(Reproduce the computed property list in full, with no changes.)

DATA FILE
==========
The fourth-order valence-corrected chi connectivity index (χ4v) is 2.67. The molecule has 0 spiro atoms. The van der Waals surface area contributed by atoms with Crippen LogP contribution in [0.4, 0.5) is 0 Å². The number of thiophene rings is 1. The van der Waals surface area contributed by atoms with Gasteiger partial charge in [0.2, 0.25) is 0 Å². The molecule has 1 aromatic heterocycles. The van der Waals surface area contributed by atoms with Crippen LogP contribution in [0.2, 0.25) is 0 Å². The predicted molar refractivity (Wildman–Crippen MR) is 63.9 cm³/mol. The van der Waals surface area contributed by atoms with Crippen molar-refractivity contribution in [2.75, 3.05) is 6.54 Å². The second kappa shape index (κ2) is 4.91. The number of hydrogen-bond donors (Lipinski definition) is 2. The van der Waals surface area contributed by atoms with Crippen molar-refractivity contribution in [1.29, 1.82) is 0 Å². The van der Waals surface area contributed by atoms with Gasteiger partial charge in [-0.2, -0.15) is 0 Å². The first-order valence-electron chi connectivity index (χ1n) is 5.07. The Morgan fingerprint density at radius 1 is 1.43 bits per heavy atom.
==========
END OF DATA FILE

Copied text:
The fourth-order valence-corrected chi connectivity index (χ4v) is 2.67. The molecule has 0 spiro atoms. The van der Waals surface area contributed by atoms with Crippen LogP contribution in [0.4, 0.5) is 0 Å². The number of thiophene rings is 1. The van der Waals surface area contributed by atoms with Gasteiger partial charge in [0.2, 0.25) is 0 Å². The molecule has 1 aromatic heterocycles. The van der Waals surface area contributed by atoms with Crippen LogP contribution in [0.2, 0.25) is 0 Å². The predicted molar refractivity (Wildman–Crippen MR) is 63.9 cm³/mol. The van der Waals surface area contributed by atoms with Crippen molar-refractivity contribution in [2.75, 3.05) is 6.54 Å². The second kappa shape index (κ2) is 4.91. The number of hydrogen-bond donors (Lipinski definition) is 2. The van der Waals surface area contributed by atoms with Crippen molar-refractivity contribution in [1.29, 1.82) is 0 Å². The van der Waals surface area contributed by atoms with Gasteiger partial charge in [-0.2, -0.15) is 0 Å². The first-order valence-electron chi connectivity index (χ1n) is 5.07. The Morgan fingerprint density at radius 1 is 1.43 bits per heavy atom.